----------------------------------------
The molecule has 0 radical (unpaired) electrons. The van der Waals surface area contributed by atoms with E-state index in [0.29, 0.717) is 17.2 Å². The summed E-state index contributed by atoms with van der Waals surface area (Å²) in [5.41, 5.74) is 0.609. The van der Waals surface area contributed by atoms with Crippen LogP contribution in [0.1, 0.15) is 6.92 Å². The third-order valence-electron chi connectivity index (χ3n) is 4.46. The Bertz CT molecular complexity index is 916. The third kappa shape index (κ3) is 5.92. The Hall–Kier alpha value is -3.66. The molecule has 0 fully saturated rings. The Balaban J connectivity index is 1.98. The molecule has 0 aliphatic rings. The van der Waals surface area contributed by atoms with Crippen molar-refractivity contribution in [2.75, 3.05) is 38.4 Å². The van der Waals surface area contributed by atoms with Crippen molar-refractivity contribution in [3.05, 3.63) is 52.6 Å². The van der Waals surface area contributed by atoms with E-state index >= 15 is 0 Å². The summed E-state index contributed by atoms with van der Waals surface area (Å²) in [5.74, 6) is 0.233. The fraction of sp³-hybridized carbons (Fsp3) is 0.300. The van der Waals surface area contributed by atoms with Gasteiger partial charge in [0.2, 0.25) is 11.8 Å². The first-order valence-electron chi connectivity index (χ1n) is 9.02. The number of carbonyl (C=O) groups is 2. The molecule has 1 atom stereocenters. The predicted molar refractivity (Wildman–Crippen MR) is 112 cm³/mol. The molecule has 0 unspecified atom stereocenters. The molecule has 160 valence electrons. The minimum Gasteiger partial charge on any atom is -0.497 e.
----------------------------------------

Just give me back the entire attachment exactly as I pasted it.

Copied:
The molecule has 0 radical (unpaired) electrons. The van der Waals surface area contributed by atoms with E-state index in [0.29, 0.717) is 17.2 Å². The summed E-state index contributed by atoms with van der Waals surface area (Å²) in [5.41, 5.74) is 0.609. The van der Waals surface area contributed by atoms with Crippen LogP contribution in [0.1, 0.15) is 6.92 Å². The third-order valence-electron chi connectivity index (χ3n) is 4.46. The Bertz CT molecular complexity index is 916. The third kappa shape index (κ3) is 5.92. The Hall–Kier alpha value is -3.66. The molecule has 0 fully saturated rings. The Balaban J connectivity index is 1.98. The molecule has 0 aliphatic rings. The van der Waals surface area contributed by atoms with Crippen molar-refractivity contribution in [2.75, 3.05) is 38.4 Å². The van der Waals surface area contributed by atoms with Crippen molar-refractivity contribution in [3.05, 3.63) is 52.6 Å². The van der Waals surface area contributed by atoms with E-state index >= 15 is 0 Å². The summed E-state index contributed by atoms with van der Waals surface area (Å²) in [5.74, 6) is 0.233. The fraction of sp³-hybridized carbons (Fsp3) is 0.300. The van der Waals surface area contributed by atoms with Gasteiger partial charge in [0.2, 0.25) is 11.8 Å². The first-order valence-electron chi connectivity index (χ1n) is 9.02. The number of carbonyl (C=O) groups is 2. The molecule has 1 atom stereocenters. The predicted molar refractivity (Wildman–Crippen MR) is 112 cm³/mol. The molecule has 0 unspecified atom stereocenters. The molecule has 160 valence electrons. The minimum Gasteiger partial charge on any atom is -0.497 e.